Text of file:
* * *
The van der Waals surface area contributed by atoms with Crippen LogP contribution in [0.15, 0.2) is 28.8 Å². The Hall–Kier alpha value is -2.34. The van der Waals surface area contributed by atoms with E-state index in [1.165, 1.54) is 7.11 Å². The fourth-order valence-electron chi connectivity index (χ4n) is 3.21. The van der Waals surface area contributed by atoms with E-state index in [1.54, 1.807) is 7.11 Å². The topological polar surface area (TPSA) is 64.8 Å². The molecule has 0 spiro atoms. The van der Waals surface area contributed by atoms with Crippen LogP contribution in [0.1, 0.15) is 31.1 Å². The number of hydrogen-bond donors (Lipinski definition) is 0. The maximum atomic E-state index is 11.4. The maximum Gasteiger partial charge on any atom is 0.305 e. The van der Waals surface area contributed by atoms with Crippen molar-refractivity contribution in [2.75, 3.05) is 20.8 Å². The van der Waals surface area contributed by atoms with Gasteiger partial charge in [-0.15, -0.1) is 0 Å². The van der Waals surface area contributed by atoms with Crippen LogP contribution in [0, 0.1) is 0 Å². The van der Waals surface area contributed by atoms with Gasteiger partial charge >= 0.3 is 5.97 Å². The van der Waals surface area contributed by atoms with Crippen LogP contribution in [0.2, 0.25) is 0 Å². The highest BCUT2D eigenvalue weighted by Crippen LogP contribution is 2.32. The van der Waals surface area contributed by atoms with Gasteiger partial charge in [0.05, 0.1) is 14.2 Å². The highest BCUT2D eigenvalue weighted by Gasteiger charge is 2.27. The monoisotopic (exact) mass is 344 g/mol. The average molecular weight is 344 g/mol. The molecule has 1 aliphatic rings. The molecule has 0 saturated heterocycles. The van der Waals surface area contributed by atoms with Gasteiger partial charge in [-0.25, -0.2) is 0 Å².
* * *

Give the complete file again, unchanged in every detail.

The van der Waals surface area contributed by atoms with Crippen LogP contribution in [0.15, 0.2) is 28.8 Å². The Hall–Kier alpha value is -2.34. The van der Waals surface area contributed by atoms with E-state index in [1.165, 1.54) is 7.11 Å². The fourth-order valence-electron chi connectivity index (χ4n) is 3.21. The van der Waals surface area contributed by atoms with E-state index in [1.54, 1.807) is 7.11 Å². The topological polar surface area (TPSA) is 64.8 Å². The molecule has 0 spiro atoms. The van der Waals surface area contributed by atoms with Crippen LogP contribution in [0.1, 0.15) is 31.1 Å². The number of hydrogen-bond donors (Lipinski definition) is 0. The maximum atomic E-state index is 11.4. The maximum Gasteiger partial charge on any atom is 0.305 e. The van der Waals surface area contributed by atoms with Crippen molar-refractivity contribution in [2.75, 3.05) is 20.8 Å². The van der Waals surface area contributed by atoms with Gasteiger partial charge in [-0.15, -0.1) is 0 Å². The van der Waals surface area contributed by atoms with Crippen LogP contribution in [0, 0.1) is 0 Å². The van der Waals surface area contributed by atoms with Gasteiger partial charge >= 0.3 is 5.97 Å². The van der Waals surface area contributed by atoms with Crippen LogP contribution in [0.2, 0.25) is 0 Å². The highest BCUT2D eigenvalue weighted by Crippen LogP contribution is 2.32. The van der Waals surface area contributed by atoms with Gasteiger partial charge in [0.05, 0.1) is 14.2 Å². The highest BCUT2D eigenvalue weighted by Gasteiger charge is 2.27. The monoisotopic (exact) mass is 344 g/mol. The average molecular weight is 344 g/mol. The molecule has 1 aliphatic rings. The molecule has 0 saturated heterocycles. The van der Waals surface area contributed by atoms with Gasteiger partial charge in [-0.25, -0.2) is 0 Å².